Friday, 30 August 2013

Brown Hairstreaks near Oxford

August 28, 2013:
The Brown Hairstreak (Thecla betulae) is only found in a quite restricted region of Britain, mainly in Oxfordshire and neighbouring counties. Like its close relative, the Black Hairstreak, it only occurs in close proximity to its larval food-plant, the Sloe.

Brown Hairstreaks are very elusive butterflies and spend most of the time high up in the trees but when the weather conditions are favourable they can come down to nectar on flowers whilst the females also descend to lay their eggs on the sloe.

Larval food-plant: the Sloe

They mainly occur in quite small, scattered populations so sightings rarely consist of  more than just a few individuals.

The morning was spent at Otmoor under ideal conditions but no sightings were made (although a female had been seen and photographed here earlier in the day). A second well-known locality, Whitecross Green Wood, was visited next but again none were seen. Other people also searching had no luck either (although there were two probables very high up in a master Ash tree). So, a return was made to Otmoor for one last attempt and this was rewarded with a male perched on bramble in dense vegetation. After making such a long trip it was pleasing to have success at last although it had taken four hours of almost constant searching.

A Red Kite circling over the site at Otmoor

Friday, 16 August 2013

Purple Hairstreaks near Newby Bridge, Cumbria

August 3: At an extensive oak wood near here, there are several  places where oak trees come down below road level. The elusive Purple Hairstreak (Neozephyrus quercus) butterfly, which spends most of the time high in oak trees feeding on the aphid honeydew on the leaves, can sometimes be seen to advantage from such a viewpoint.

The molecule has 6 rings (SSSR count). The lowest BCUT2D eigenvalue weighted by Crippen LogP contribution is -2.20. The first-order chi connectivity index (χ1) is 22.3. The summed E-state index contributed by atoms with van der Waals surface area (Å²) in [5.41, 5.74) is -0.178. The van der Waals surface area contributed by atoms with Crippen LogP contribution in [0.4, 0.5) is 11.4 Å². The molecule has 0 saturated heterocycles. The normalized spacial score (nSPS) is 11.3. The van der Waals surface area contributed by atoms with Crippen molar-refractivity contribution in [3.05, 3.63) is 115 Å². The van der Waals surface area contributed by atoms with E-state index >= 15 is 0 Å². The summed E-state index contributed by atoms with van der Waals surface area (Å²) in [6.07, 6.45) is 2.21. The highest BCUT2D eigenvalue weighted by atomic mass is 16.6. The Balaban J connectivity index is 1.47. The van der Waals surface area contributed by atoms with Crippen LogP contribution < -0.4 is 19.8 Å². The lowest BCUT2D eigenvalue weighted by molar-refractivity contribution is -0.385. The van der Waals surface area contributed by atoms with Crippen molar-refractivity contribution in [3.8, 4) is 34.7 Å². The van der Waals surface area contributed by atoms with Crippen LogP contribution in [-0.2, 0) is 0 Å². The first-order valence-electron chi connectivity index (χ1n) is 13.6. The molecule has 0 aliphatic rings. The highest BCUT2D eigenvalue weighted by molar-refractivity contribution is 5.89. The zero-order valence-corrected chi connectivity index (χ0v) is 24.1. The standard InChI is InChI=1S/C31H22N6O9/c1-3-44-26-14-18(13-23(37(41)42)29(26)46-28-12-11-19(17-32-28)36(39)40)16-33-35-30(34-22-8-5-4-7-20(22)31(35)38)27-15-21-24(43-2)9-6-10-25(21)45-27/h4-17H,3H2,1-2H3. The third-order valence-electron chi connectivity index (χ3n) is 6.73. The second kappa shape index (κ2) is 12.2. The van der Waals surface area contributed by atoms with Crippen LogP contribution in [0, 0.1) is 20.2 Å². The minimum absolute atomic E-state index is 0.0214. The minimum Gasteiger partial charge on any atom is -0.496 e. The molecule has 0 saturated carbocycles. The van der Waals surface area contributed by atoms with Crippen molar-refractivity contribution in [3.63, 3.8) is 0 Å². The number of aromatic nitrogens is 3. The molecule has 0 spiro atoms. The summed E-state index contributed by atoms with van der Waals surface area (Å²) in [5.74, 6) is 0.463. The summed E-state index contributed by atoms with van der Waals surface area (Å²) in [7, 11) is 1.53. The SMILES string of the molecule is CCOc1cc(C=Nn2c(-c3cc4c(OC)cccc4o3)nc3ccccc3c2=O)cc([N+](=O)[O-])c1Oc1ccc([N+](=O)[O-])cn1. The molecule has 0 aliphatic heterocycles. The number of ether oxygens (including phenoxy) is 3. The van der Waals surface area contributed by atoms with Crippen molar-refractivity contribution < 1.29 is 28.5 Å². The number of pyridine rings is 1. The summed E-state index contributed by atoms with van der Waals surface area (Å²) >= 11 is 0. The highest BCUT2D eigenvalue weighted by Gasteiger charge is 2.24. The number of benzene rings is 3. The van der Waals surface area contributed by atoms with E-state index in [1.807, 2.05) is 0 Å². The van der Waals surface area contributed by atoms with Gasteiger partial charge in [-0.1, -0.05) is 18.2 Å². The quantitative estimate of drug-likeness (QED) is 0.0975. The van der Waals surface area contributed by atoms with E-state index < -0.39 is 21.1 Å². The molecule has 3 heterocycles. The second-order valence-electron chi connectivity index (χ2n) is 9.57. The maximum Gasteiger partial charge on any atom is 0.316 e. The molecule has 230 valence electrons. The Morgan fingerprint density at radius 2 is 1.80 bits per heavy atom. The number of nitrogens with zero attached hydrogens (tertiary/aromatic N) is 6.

In flight, the underside of the wings flash pale grey as distinct from the pale brown colour of their relative the White-letter Hairstreak (usually found in elms) and this helps to identify them. The upper side of the wing is usually shot with blue-purple and can especially show to advantage when the angle of the light is favourable. Seen at other angles the upper-side may appear dull brown. Photos below show some colour effects.

Monday, 5 August 2013

White-letter Hairstreaks at Boilton Wood, Preston

August 25-30. 2013:
In contrast to last year, White-letter Hairstreaks (Satyrium w-album) have been seen frequently in at least two places in these woods. Individual colonies are likely to be small but there are probably several of them scattered over the area.

The butterflies are most visible when they come down from the trees above (elms being the food plant) for nectar on flowers below; thistles and brambles seem to be their preferred choice. Often when feeding, they will stay on a single flower for a long time and become engrossed. They can then be approached closely.